Biosocial bases of reactive and proactive aggression: the roles of community violence exposure and heart rate
Article first published online: 1 OCT 2008
© 2008 Wiley-Liss, Inc.
Journal of Community Psychology
Special Issue: Advances in Understanding Youth Violence
Volume 36, Issue 8, pages 969–988, November 2008
How to Cite
Scarpa, A., Tanaka, A. and Chiara Haden, S. (2008), Biosocial bases of reactive and proactive aggression: the roles of community violence exposure and heart rate. J. Community Psychol., 36: 969–988. doi: 10.1002/jcop.20276
- Issue published online: 2 OCT 2008
- Article first published online: 1 OCT 2008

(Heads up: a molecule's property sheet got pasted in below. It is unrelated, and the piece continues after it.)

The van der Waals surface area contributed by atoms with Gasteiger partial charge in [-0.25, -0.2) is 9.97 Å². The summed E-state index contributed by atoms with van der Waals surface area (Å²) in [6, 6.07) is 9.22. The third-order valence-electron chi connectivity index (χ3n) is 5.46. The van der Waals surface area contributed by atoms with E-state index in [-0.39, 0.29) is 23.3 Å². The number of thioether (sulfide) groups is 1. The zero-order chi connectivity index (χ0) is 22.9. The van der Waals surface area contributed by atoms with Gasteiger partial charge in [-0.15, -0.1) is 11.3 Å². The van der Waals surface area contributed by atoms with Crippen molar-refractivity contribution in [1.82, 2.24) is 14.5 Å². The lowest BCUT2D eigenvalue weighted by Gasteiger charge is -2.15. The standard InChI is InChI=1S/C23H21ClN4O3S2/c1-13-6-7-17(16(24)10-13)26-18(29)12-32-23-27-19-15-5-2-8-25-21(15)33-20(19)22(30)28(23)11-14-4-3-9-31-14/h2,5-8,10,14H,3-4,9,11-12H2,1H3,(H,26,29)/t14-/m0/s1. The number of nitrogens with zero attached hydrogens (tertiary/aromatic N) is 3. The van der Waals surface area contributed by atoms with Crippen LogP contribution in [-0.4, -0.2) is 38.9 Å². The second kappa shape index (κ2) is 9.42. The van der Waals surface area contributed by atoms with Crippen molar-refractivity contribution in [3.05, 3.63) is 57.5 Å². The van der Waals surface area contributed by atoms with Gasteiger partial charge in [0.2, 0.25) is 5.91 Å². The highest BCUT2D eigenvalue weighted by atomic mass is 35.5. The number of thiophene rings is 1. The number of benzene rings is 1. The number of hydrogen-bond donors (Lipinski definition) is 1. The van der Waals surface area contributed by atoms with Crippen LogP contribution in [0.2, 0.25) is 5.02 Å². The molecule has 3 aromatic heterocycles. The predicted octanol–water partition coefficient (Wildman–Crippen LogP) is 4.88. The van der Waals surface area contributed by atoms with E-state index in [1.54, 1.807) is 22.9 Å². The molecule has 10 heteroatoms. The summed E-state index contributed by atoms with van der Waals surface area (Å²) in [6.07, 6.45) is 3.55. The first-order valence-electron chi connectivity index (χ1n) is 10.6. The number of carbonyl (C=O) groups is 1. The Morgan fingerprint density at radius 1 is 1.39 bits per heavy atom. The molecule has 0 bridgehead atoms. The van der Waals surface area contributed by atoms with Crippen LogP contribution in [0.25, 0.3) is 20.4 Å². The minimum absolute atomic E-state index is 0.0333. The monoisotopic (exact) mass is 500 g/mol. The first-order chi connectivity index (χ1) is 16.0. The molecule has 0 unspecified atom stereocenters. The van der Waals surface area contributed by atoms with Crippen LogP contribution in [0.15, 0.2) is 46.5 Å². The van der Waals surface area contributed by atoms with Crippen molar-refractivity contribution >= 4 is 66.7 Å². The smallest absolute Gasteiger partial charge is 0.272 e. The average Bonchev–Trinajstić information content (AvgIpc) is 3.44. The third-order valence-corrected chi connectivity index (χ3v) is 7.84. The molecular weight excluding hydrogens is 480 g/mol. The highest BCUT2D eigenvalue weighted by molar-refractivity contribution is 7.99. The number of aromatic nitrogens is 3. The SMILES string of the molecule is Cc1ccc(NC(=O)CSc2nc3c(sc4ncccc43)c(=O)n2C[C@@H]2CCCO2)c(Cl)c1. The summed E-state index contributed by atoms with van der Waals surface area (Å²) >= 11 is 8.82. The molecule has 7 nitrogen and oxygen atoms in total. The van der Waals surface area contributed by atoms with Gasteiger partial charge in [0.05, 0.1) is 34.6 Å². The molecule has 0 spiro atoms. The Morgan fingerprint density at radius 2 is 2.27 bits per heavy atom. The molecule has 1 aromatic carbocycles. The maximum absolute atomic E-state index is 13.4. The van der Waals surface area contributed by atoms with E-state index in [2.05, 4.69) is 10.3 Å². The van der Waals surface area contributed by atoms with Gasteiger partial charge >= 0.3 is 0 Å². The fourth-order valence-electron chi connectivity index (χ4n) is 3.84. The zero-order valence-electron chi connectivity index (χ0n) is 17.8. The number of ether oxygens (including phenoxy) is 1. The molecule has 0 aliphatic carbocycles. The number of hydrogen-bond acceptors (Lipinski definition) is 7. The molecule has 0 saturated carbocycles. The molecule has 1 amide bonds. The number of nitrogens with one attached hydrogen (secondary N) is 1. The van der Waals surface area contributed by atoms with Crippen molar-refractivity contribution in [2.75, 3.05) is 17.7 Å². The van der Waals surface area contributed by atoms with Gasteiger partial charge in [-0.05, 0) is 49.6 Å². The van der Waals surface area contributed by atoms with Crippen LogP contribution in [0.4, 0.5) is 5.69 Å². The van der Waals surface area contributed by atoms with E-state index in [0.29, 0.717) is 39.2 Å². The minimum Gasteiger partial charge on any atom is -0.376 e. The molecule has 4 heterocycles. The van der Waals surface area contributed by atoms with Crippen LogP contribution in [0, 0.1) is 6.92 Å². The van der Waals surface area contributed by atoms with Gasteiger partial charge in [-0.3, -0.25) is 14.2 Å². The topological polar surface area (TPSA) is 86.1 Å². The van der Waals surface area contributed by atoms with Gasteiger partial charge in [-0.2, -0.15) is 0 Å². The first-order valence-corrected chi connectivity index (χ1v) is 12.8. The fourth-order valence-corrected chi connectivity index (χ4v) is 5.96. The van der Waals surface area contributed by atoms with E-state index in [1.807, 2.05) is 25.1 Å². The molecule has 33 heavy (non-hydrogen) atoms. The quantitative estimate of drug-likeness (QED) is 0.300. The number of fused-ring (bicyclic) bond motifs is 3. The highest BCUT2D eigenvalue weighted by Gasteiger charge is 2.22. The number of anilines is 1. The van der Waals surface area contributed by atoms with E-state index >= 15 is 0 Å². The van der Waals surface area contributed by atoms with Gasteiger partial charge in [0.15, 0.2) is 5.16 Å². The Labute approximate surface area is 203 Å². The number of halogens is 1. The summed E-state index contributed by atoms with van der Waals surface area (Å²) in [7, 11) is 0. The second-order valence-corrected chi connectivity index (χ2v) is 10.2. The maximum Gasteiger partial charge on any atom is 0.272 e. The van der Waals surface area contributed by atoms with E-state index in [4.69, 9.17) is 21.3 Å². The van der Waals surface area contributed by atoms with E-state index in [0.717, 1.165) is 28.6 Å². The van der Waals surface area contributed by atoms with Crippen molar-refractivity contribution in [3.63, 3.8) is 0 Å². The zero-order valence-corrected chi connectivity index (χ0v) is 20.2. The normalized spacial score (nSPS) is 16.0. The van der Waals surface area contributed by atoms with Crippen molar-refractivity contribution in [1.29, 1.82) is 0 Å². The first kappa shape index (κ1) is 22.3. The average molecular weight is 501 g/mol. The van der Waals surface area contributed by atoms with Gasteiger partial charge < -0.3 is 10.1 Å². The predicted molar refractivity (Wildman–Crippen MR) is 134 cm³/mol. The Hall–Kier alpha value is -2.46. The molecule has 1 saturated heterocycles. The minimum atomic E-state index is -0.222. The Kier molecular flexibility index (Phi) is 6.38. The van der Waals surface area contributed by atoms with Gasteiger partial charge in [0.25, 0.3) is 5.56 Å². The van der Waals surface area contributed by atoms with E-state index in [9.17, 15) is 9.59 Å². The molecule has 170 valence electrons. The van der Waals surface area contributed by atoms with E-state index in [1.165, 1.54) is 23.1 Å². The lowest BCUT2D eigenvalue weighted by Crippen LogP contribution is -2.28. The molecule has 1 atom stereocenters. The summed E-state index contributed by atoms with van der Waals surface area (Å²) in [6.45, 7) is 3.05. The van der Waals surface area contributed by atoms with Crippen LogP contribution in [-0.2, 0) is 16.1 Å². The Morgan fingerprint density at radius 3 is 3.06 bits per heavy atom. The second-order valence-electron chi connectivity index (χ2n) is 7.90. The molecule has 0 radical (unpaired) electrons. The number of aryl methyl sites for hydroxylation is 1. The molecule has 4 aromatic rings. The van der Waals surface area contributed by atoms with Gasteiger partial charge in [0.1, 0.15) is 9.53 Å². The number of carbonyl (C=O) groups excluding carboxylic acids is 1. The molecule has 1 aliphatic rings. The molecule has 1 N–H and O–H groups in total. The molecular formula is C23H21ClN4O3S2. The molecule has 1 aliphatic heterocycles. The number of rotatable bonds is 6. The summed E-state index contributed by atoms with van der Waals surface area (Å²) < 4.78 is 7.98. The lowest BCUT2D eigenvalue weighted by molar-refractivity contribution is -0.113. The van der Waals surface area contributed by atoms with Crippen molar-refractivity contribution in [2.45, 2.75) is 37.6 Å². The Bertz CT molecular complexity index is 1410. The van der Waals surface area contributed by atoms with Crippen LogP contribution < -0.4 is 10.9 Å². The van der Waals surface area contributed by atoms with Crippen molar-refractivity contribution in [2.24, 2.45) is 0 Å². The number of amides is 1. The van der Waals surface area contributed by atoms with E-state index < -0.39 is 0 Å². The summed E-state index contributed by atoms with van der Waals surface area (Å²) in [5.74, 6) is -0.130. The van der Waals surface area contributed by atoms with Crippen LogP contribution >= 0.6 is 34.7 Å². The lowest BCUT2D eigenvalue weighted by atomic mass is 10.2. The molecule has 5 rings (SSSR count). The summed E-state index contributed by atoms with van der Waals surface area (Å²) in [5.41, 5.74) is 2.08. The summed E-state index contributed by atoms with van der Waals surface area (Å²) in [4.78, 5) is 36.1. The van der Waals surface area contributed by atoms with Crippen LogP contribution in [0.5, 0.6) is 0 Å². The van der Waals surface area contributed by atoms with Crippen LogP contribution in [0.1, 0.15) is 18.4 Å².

In order to more fully understand how individual differences influence adaptation to violence, this study examined the moderating influence of resting heart rate (HR) and HR variability (HRV) between community violence (CV) exposure and child reactive/proactive aggression. Forty 7-13-year-old community children self-reported CV exposure (i.e., victimization, witnessing, or hearing about violence) and were assessed for resting HR and HRV. Parents rated them on reactive/proactive aggression. CV victimization was positively related to proactive aggression only in conditions of low HR, and witnessed CV was positively related to reactive aggression only in conditions of high HRV. Main effects were not found for CV exposure or psychophysiological functioning, suggesting the importance of their interaction. Findings are discussed in terms of HR under-arousal, emotion dysregulation, fearlessness, and behavioral disinhibition as components that can increase aggression in response to violent contexts. Findings support a biosocial basis for childhood aggression and have implications for prevention and treatment. © 2008 Wiley Periodicals, Inc.